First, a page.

There are thousands of languages that span across nations and time–an estimated seven thousand known so far. UNM Linguistics recently hired Assistant Professor Joshua Birchall, who is one of the many linguists working tirelessly to understand, document and preserve some of the lesser known, yet just as crucial languages.
Few have heard of Moré-Kuyubim, an incredibly rare, complex language shared between small communities split across the Guaporé River that divides Bolivia and Brazil. Birchall is one of the few people in the world who has been able to decipher this language, despite not originating in the community. He is also now a publisher of the first Moré-Kuyubim dictionary.
“The language had been passed on from generation to generation without ever having been written. Traditionally, it was spoken on both sides of the border and both sides of the river. Both of these groups went through very different kinds of cultural histories,” Birchall said. “Now, there's an intermediate generation whose parents spoke the language, so they kind of understand it, and can speak it a little bit. Then there's that next generation who maybe heard some, but never really connected with it as their language.”
Led to Language
Birchall grew up between Brazil and the U.S., with an affinity for learning languages. Little did he know that in a couple decades he would go up that river, and be part of preserving a language that just a handful of people speak.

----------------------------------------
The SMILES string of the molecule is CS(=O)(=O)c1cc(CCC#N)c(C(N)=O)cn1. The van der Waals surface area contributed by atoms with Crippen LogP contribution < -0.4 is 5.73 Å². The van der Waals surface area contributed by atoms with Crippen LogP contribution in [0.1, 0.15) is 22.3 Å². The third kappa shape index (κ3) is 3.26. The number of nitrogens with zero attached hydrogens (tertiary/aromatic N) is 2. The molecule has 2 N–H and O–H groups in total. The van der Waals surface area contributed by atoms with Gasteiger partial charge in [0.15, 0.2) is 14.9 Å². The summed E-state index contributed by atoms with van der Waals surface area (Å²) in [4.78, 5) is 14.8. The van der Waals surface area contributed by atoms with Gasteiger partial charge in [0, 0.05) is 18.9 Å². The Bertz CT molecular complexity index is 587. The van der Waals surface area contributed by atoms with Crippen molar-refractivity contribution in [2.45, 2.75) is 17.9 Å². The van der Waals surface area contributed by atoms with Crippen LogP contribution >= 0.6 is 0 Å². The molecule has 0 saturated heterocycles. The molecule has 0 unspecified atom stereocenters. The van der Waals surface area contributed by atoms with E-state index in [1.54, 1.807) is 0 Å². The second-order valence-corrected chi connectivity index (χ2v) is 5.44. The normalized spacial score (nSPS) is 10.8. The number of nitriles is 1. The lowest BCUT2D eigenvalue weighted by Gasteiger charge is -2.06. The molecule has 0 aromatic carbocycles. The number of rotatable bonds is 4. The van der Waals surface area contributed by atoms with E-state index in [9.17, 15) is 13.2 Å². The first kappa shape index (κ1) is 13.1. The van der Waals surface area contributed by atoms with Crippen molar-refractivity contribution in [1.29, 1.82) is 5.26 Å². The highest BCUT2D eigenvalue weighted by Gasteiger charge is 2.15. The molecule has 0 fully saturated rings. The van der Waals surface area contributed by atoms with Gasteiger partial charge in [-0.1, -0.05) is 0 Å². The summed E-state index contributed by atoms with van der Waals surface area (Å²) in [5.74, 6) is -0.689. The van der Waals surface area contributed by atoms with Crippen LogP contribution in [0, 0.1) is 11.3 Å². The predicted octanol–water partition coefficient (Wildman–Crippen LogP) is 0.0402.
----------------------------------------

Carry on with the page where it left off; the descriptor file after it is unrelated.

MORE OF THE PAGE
“I grew up in a bilingual household. We spoke Portuguese and English at home and traveled a lot. I got specifically involved with Amazonian languages when I did my undergrad in Montana and I first started working with languages of that region. But I was always kind of interested in languages though in Brazil, as it was always a big part of my life,” he said.
Birchall spent months in the Moré and Kuyubim communities, thanks to funding from the Museu do Índio and UNESCO. Day in and day out he learned, studied and absorbed the speech patterns, words and culture around him.
“The first step was getting the alphabet, the orthography, because how are you going to transcribe things in written form if you don't have a way to represent the language? We presented to the community, held workshops, talked to school teachers and some of the older people to work through the sounds, their position and contrasts,” Birchall said.
A brimming background
Such a unique language has an equally distinctive past. Birchall traced Moré-Kuyubim through a lineage that began before the Jesuits were expelled by the King of Spain in the 18th century. It was a back-and-forth between missionization and traditional ways of life.
“The missionization process is what split the Moré from the Kuyubim. Before that, they used to call themselves the Itene, ‘the people.’ On the Brazilian side, the now Kuyubim lived pretty undisturbed until the 1940s when the Brazilian government sent colonists to set up rubber extraction outposts due to increased demand from World War II,” Birchall said.
After years of conflict, it truly came down to three Kuyubim sisters who managed to escape that dangerous situation in Brazil in the 1950s. When they eventually moved back to Brazil from Bolivia, the remnants of the language remained and thrived on both sides of the river in the communities of Moré and Kuyubim.
“They found some reeds and tied them together to make a raft and floated across the river to Bolivia, where they lived for 10 or 15 years,” Birchall said. “They found husbands, eventually moved back to Brazil, and ended up in this multiethnic colony where different languages smushed together. The children and grandchildren of these three sisters are now working to reassert their indigenous identity, rediscover their past and come to terms with that.”
“These people in Bolivia still speak the same language, even after as much change that a language can go through in a separation of 250 years.” – UNM Linguistics Professor Joshua Birchall